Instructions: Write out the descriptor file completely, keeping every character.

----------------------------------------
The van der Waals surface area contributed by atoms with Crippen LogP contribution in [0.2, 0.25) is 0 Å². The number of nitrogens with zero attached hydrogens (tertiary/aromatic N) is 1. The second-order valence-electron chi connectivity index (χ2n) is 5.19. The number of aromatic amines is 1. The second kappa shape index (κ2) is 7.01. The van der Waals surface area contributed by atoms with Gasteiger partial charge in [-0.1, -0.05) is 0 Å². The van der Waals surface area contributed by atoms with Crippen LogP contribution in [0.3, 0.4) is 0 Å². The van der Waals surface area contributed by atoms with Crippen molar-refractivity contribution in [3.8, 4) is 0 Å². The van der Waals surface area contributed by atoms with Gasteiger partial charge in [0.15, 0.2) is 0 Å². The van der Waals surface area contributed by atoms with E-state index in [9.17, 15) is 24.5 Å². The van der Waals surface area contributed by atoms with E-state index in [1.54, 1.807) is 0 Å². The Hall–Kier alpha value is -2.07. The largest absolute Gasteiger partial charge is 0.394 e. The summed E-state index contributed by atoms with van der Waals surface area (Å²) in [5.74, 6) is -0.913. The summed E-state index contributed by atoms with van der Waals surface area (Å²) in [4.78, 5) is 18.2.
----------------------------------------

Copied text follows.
The van der Waals surface area contributed by atoms with Crippen LogP contribution in [0.2, 0.25) is 0 Å². The number of nitrogens with zero attached hydrogens (tertiary/aromatic N) is 1. The second-order valence-electron chi connectivity index (χ2n) is 5.19. The number of aromatic amines is 1. The second kappa shape index (κ2) is 7.01. The van der Waals surface area contributed by atoms with Gasteiger partial charge in [-0.1, -0.05) is 0 Å². The van der Waals surface area contributed by atoms with Crippen LogP contribution in [0.3, 0.4) is 0 Å². The van der Waals surface area contributed by atoms with Crippen molar-refractivity contribution in [3.8, 4) is 0 Å². The van der Waals surface area contributed by atoms with Gasteiger partial charge in [0.15, 0.2) is 0 Å². The van der Waals surface area contributed by atoms with E-state index in [9.17, 15) is 24.5 Å². The van der Waals surface area contributed by atoms with E-state index in [1.54, 1.807) is 0 Å². The Hall–Kier alpha value is -2.07. The largest absolute Gasteiger partial charge is 0.394 e. The summed E-state index contributed by atoms with van der Waals surface area (Å²) in [5.74, 6) is -0.913. The summed E-state index contributed by atoms with van der Waals surface area (Å²) in [4.78, 5) is 18.2.